This week at the library; Huck Finn and the British crown
Try as I might,
none of the French-related books I investigated this week struck my
interest, so for the first time since starting the tradition, my Bastille Day reading is a nonstarter.
C’est la vie. On the bright side, last
week I knocked off two books from my
To Be Read list – An Edible History of
Humanity, and The Small-Mart
Revolution. That means I’m
officially closer to closing the list than opening it, because only four books
remain. Next up will be Fighting Traffic or Antifragile.
Additionally, I read through Insurgent, the second in Veronica Roth’s SF dystopia. Set in a
future-Chicago divided into five castes or factions, each with its own
value-ideology, the first book saw evil statist scientists use computers to
take over the minds of the warrior elite, using them to nearly wipe out the
reigning religious caste in charge of politics
The lead character Beatrice Prior was raised in that religious caste and
left it at her coming-of-age to become a warrior, but she escaped the mind control and managed
to prevent the worst of the slaughter, In Insurgent, she and the escaped warriors are refugees, being hunted down by the scientists and regarded with terror and suspicion by most of land, who think them a band of murderous outlaws. Fighting abounds, as the main characters adjust to their new roles as the dogged resistance, uncertain of what to do. Eventually they mount a dramatic assault against the baddies' fortress, but not to crush, kill, and demolish; Tris wants to find out why the big bad chief scientist is behaving so axe-crazily for. It's thrilling, but all the bloody mayhem and psychological torture just left me feeling tired. Although this series predates the NSA's power-mad information accumulation, the fact that the technocrat's chief power is the information she hides means the computer center takedown at the end was rather satisfying.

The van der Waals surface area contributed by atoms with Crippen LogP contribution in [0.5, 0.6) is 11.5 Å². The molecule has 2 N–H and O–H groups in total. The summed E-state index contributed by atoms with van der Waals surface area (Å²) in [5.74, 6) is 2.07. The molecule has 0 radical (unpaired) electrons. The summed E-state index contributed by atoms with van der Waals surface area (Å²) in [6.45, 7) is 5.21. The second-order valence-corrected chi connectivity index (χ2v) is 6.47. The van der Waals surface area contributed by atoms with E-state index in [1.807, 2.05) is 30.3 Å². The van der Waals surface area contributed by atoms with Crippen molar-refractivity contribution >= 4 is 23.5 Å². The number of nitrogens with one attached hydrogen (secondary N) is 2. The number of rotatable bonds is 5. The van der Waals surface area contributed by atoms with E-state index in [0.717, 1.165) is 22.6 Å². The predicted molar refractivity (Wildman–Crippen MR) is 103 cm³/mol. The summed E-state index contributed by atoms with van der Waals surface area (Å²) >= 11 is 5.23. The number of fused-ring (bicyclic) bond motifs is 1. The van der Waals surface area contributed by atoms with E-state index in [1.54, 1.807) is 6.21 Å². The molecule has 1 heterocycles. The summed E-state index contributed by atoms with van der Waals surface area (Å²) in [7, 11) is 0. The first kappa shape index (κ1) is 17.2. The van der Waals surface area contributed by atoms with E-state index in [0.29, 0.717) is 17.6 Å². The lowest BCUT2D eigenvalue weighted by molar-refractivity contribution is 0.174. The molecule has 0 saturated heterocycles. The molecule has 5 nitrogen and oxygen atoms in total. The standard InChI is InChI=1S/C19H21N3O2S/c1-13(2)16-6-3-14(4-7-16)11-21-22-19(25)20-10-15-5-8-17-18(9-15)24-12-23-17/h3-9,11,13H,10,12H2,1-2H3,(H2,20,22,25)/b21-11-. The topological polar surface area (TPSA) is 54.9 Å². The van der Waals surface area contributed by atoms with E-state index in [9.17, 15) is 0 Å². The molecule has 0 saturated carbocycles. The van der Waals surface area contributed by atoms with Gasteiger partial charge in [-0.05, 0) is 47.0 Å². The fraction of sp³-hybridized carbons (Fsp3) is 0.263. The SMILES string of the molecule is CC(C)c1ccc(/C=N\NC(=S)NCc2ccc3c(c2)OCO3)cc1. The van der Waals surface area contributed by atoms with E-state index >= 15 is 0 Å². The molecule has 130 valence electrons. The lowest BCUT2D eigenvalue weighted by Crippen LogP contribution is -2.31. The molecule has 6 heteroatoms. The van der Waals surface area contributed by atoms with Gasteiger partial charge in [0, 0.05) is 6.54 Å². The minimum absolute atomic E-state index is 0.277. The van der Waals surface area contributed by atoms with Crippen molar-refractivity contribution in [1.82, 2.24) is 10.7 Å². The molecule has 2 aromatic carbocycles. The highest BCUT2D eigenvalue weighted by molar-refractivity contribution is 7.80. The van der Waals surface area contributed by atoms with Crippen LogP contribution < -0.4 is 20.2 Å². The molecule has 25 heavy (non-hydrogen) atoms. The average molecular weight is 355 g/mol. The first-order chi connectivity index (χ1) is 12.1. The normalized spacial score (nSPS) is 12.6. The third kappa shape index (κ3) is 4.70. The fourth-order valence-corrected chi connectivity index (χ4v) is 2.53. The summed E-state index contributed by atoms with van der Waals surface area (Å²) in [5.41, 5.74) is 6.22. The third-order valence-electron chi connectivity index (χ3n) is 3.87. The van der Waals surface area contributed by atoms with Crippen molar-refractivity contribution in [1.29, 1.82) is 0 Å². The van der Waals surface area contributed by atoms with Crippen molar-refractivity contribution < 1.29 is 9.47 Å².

This week I'll be thoroughly enjoying Huck Finn, and hoping that the big brown envelope on a colleague's desk is my interlibrary loan copy of The Men Who Lost America. Reviews for The Small-Mart Revolution and Good Natured should appear this week.
To Be Read Takedown Challenge
Antifragile, Nassim Nicholas Taleb The Vikings, Robert Ferguson (6/7/14) Power, Inc; David Rothkopf (6/14/14) An Edible History of Humanity, Tom Standage (7/8/2014) Small-Mart Revolution, Michael Shuman (7/12/2014) The World Until Yesterday, Jared Diamond (5/29/14) Fighting Traffic: the Dawn of the Motor Age in the American City, Peter Norton Earth, Richard Fortey Good Natured, Frans de Waal (6/27/14) Galileo's Finger, Peter Atkins